# Math Courses at UC Berkeley

There are so many opportunities for students in college. Many alumni have succeeded at UC Berkeley such as Chris Pine and Brenda Song. These alumni and many others found their dream careers with the help of courses provided. Majors, such as mathematics majors, have many options for classes to take in order to get their degree. Here are 10 mathematics courses provided at UC Berkeley.

**1. MATH 116: Cryptography **

This course is 4 credits. Kenneth A. Ribet introduces students to cryptography. The course consists on the construction and analysis of simple cryptosystems and public key cryptography. Topics include RSA, signature schemes, key distribution, hash functions, elliptic curves, and applications.

**2. MATH 118: Fourier Analysis, Wavelets, and Signal Processing **

Evans Strain is the instructor for the course. He introduces signal processing including Fourier analysis and wavelets. Topics include Theory, algorithms, and applications to one-dimensional signals and multidimensional images. The course is 4 credits for students towards their degree.

**3. MATH 125A: Mathematical Logic**

This course teaches sentential and quantificational logic. You'll learn about formal grammar, semantical interpretation, formal deduction, and their interrelation. Emphasis will be placed on formalized mathematical theories. The course is 4 units and is taught by Thomas Scanlon.

**4. MATH 130: Groups and Geometries **

4 units are provided to students who take this course. Kathryn Mann introduces students to isometries of Euclidean space, focusing on topics about the Platonic solids and their symmetries. There will be emphasis on crystallographic groups, projective geometry, and hyperbolic geometry.

**5. MATH 140: Metric Differential Geometry**

Gang Liu teaches this 4 credit course. The course focuses on frenet formulas, isoperimetric inequality, and local theory of surfaces in Euclidean space. Topics include Gaussian and mean curvature, isometries, geodesics, parallelism, the Gauss-Bonnet-Von Dyck Theorem.

**6. MATH 142: Elementary Algebraic Topology **

Semeon Artamonov is the professor for this 4-unit course. This course studies the topology of one- and two-dimensional spaces. Topics include manifolds and triangulation, classification of surfaces, Euler characteristic, and fundamental groups. There is special emphasis on the discretion of the instructor.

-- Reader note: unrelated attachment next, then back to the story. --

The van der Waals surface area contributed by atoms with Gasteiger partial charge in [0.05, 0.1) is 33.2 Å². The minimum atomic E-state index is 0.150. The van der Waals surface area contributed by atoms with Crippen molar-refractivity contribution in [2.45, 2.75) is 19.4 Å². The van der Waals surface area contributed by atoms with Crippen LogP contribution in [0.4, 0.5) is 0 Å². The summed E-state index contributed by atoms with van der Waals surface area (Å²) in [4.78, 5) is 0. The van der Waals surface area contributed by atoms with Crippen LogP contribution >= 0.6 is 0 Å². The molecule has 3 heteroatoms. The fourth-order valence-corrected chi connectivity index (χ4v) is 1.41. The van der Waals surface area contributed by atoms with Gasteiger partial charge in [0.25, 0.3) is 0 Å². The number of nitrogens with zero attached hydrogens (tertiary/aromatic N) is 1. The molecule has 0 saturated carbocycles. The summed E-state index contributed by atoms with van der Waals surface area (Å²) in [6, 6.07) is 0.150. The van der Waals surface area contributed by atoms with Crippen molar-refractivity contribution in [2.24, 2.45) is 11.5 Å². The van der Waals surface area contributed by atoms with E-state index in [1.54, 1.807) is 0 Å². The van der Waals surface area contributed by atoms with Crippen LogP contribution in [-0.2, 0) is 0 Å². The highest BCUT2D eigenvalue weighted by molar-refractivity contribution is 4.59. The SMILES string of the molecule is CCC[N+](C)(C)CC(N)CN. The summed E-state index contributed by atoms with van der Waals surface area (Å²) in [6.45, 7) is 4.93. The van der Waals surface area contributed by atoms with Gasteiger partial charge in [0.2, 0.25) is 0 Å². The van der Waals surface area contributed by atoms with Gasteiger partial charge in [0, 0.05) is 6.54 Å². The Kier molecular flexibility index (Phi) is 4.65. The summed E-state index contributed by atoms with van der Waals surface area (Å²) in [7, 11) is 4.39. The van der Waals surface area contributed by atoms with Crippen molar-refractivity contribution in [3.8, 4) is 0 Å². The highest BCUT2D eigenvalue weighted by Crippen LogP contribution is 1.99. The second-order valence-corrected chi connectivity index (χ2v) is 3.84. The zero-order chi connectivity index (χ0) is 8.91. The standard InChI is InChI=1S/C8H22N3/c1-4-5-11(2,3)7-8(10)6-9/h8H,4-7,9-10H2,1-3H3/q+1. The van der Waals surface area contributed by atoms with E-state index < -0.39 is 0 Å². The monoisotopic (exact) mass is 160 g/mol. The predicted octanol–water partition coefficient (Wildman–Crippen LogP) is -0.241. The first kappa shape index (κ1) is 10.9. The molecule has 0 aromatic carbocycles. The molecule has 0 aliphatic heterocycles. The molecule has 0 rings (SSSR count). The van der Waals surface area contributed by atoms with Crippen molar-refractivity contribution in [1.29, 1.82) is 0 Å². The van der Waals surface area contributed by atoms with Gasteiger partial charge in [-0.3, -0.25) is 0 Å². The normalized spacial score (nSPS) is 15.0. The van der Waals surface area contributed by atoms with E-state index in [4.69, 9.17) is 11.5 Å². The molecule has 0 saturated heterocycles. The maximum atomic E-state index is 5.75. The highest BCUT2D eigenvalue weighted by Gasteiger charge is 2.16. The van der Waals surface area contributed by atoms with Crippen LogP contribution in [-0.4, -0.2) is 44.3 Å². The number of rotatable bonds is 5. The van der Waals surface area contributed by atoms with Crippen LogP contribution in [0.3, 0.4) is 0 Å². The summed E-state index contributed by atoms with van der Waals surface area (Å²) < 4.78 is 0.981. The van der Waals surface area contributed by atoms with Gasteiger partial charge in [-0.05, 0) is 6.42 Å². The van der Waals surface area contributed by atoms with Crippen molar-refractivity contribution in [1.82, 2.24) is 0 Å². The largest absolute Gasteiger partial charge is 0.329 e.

**7. MATH 170 Mathematical Methods for Optimization **

This is a 4 credit course. The course focuses on linear programming. Ming Gu. Selects topics of matrix games, integer programming, semi-definite programming, nonlinear programming, convex analysis ,and geometry. There will be evidence on polyhedral geometry, the calculus of variations, and control theory.

**8. MATH 191: Experimental Courses in Mathematics **

Professor Givental introduces students to the experimental side of mathematics. The topics to be covered and the method of instruction to be used will be announced at the beginning of each semester on the bulletin. This is a 4 unit course.

**9. MATH 197: Field Study 1 **

This 4 unit course is for math majors. It gives students supervised experience relevant to specific aspects of their mathematical emphasis of study in off-campus organizations. Students will have regular individual meetings with faculty sponsor and written reports required.

**10. MATH 114: Second Course in Abstract Algebra**

Professor Borcherds teaches this 4 unit course. Topics include the Sylow Theorems and their applications to group theory, classical groups, abelian groups, and modules over a principal ideal domain. Focus will be applied to algebraic field extensions, splitting fields and Galois theory, and construction and classification of finite fields.

These 10 mathematics courses are only a selection of many different courses’ students can take. Successful alumni are able to set paths for their careers from their rewarding college education. These alumni and many others found their majors based on their interests. Their interests help shape their future to become a successful part of society.

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